But we also think of the scourge of war and disease that Puritans brought to the indigenous populations (although they suffered the same); and of the Salem witch trials which, although they were an anomaly, have long characterized the worst of Puritan New England, throwing out legal precedent and common sense to follow the imps of superstition. They could be harsh and unforgiving when it came to religious dissent, banishing (Anne Hutchinson and Roger Williams) or executing dissenters (Quakers) where they saw fit.
What makes Bremer’s history valuable is that he gives us the details of the lives of these women and men, who were, of course, complex creatures but also beset by war, disease and high mortality rates in ways most Americans simply don’t understand now. Perhaps because their physical lives were so vulnerable, it was even more essential that they labor toward spiritual perfection.
Hutchinson’s case is particularly fascinating, and Bremer argues that to interpret her wholly through a modern lens of gender and individual liberty is to misread both her temperament and the temperament of the times.
Hutchinson wasn’t put on civil trial, excommunicated and then banished from the Bay Colony because she spoke out for the freedom to worship as an individual saw fit, Bremer states, but because she, in the view of some church elders, sowed division when she attacked them for being insufficiently principled in religious doctrine.
While some religious leaders thought humans could be saved through a lifetime of good works, Hutchinson, along with others, stoutly maintained that only God had the ability to redeem us. Those leaders who disagreed with her were not true Christians, and God would pass judgment on them.
Called on to recant by people sympathetic to her, including John Winthrop, she initially did, but then retracted her retraction. While it’s impossible to say that her gender didn’t play a role in her banishment (she was called a “dangerous woman”) her insistence that a majority of judges and religious leaders were, in fact, unfit for heaven, was something the orthodoxy couldn’t countenance.
Bremer offers some useful correctives to our dusty images of the Puritans, and he has marshaled an impressive array of facts. But some of the writing is dry, a recitation of events that sucks the life out of people he’s trying to enliven. And because the book is written as a series of portraits, there are instances where the same information is repeated again and again in different chapters, or information is given without context, leaving the reader at sea.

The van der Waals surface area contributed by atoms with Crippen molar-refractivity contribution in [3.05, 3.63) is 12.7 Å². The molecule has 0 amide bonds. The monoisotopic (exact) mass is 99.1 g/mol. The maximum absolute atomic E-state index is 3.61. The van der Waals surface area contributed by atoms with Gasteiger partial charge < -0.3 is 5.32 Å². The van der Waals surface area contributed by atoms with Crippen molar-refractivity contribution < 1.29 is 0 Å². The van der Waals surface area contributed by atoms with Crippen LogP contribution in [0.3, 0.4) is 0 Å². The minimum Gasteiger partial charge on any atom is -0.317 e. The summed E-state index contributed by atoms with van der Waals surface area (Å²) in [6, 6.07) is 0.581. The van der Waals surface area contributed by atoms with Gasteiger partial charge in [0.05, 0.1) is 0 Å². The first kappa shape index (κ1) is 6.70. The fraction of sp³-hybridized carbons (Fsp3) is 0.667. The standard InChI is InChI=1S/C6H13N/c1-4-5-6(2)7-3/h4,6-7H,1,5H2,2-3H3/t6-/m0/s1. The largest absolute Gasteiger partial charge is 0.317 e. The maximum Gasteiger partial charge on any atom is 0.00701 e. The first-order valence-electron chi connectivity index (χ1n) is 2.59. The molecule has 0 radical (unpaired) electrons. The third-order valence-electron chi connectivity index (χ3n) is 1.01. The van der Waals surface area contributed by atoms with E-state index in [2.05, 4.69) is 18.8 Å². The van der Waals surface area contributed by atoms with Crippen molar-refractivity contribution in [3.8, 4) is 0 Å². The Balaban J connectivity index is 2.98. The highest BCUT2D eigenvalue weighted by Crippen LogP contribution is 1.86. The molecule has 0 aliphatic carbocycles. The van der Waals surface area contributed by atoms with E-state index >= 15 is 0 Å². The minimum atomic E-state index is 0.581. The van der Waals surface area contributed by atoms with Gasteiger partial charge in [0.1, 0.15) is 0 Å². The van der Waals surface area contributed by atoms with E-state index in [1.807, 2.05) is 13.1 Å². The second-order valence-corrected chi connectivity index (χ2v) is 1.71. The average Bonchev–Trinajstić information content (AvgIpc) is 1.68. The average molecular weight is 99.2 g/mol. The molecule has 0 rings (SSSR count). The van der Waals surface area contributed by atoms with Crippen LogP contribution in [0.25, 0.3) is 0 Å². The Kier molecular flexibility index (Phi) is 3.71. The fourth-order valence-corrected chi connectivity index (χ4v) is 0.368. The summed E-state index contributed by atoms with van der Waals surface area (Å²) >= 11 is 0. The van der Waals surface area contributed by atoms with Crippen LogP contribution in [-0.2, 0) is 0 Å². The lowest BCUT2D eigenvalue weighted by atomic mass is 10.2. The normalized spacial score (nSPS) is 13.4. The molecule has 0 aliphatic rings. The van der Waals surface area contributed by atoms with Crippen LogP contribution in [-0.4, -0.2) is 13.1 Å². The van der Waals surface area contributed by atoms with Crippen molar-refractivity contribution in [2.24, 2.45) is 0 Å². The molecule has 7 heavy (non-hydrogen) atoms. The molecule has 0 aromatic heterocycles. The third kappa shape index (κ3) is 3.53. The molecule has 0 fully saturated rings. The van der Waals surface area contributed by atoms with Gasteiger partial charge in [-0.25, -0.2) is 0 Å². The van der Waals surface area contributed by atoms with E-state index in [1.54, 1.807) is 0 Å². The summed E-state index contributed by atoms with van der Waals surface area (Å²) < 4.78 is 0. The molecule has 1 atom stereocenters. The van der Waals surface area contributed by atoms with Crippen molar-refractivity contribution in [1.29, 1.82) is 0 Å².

In the introduction, we’re told that John Winthrop had been in the Stour Valley in the 1630s but we’re not told where the Stour Valley is (southeastern England). We learn that in the next chapter, but that’s something an editor should have caught. More frustrating, discussion of religious doctrine and the schisms within the Puritan church, which is at the heart of their experience, is sometimes unclear. It’s clear to Bremer, of course, but that hasn’t quite made it onto the page.
Still, there’s something moving about reading about the determination of these Puritan men and women, and the immense struggles they underwent. Towards the end of
A Dying Father’s Legacy, Hugh Peter reflected on his time in New England, and his sorrow that he hadn’t been able to return there. He had fought not out of hatred of his fellow Englishmen but from the desire to make earthly institutions better and in so doing, to serve God.
He’d labored, Peter wrote, “for a good government, where men may be as good as they can, not as bad as they would,” a distinction that some in our current Congress might do well to observe.
Nicola Smith can be reached at email@example.com.